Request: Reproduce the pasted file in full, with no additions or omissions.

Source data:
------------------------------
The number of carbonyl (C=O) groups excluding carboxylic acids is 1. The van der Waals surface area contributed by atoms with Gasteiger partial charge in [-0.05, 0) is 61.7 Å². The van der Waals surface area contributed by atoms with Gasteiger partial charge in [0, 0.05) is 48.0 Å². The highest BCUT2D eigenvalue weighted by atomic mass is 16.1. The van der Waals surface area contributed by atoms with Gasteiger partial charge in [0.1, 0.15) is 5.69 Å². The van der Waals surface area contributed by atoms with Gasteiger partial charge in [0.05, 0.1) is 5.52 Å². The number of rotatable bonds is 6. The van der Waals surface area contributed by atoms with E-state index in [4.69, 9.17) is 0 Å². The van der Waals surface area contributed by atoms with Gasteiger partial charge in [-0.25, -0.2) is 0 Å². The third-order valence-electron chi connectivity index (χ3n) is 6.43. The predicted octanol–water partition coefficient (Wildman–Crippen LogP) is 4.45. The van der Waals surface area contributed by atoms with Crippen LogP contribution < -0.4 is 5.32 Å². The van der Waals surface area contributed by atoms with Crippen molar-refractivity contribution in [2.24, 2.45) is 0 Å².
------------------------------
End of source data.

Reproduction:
The number of carbonyl (C=O) groups excluding carboxylic acids is 1. The van der Waals surface area contributed by atoms with Gasteiger partial charge in [-0.05, 0) is 61.7 Å². The van der Waals surface area contributed by atoms with Gasteiger partial charge in [0, 0.05) is 48.0 Å². The highest BCUT2D eigenvalue weighted by atomic mass is 16.1. The van der Waals surface area contributed by atoms with Gasteiger partial charge in [0.1, 0.15) is 5.69 Å². The van der Waals surface area contributed by atoms with Gasteiger partial charge in [0.05, 0.1) is 5.52 Å². The number of rotatable bonds is 6. The van der Waals surface area contributed by atoms with E-state index in [4.69, 9.17) is 0 Å². The van der Waals surface area contributed by atoms with Gasteiger partial charge in [-0.25, -0.2) is 0 Å². The third-order valence-electron chi connectivity index (χ3n) is 6.43. The predicted octanol–water partition coefficient (Wildman–Crippen LogP) is 4.45. The van der Waals surface area contributed by atoms with Crippen LogP contribution < -0.4 is 5.32 Å². The van der Waals surface area contributed by atoms with Crippen molar-refractivity contribution in [2.24, 2.45) is 0 Å².